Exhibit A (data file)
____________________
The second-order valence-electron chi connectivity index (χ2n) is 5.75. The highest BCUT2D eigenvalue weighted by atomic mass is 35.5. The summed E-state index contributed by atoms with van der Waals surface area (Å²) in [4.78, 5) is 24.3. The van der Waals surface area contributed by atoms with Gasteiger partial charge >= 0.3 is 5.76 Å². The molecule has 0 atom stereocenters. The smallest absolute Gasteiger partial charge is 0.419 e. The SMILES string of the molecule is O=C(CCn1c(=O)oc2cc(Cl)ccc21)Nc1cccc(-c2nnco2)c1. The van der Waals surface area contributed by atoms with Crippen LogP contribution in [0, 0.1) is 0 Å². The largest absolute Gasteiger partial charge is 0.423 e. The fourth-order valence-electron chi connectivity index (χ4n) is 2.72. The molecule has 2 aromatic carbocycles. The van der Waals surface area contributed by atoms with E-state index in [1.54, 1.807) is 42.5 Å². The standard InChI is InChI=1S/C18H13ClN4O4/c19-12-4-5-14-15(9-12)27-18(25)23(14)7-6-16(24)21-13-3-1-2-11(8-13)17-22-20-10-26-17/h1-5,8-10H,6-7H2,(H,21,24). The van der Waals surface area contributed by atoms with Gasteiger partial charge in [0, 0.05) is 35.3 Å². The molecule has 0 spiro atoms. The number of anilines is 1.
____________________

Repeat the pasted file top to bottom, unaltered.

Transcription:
The second-order valence-electron chi connectivity index (χ2n) is 5.75. The highest BCUT2D eigenvalue weighted by atomic mass is 35.5. The summed E-state index contributed by atoms with van der Waals surface area (Å²) in [4.78, 5) is 24.3. The van der Waals surface area contributed by atoms with Gasteiger partial charge >= 0.3 is 5.76 Å². The molecule has 0 atom stereocenters. The smallest absolute Gasteiger partial charge is 0.419 e. The SMILES string of the molecule is O=C(CCn1c(=O)oc2cc(Cl)ccc21)Nc1cccc(-c2nnco2)c1. The van der Waals surface area contributed by atoms with Crippen LogP contribution in [0, 0.1) is 0 Å². The largest absolute Gasteiger partial charge is 0.423 e. The fourth-order valence-electron chi connectivity index (χ4n) is 2.72. The molecule has 2 aromatic carbocycles. The van der Waals surface area contributed by atoms with E-state index in [1.54, 1.807) is 42.5 Å². The standard InChI is InChI=1S/C18H13ClN4O4/c19-12-4-5-14-15(9-12)27-18(25)23(14)7-6-16(24)21-13-3-1-2-11(8-13)17-22-20-10-26-17/h1-5,8-10H,6-7H2,(H,21,24). The van der Waals surface area contributed by atoms with Gasteiger partial charge in [0, 0.05) is 35.3 Å². The molecule has 0 spiro atoms. The number of anilines is 1.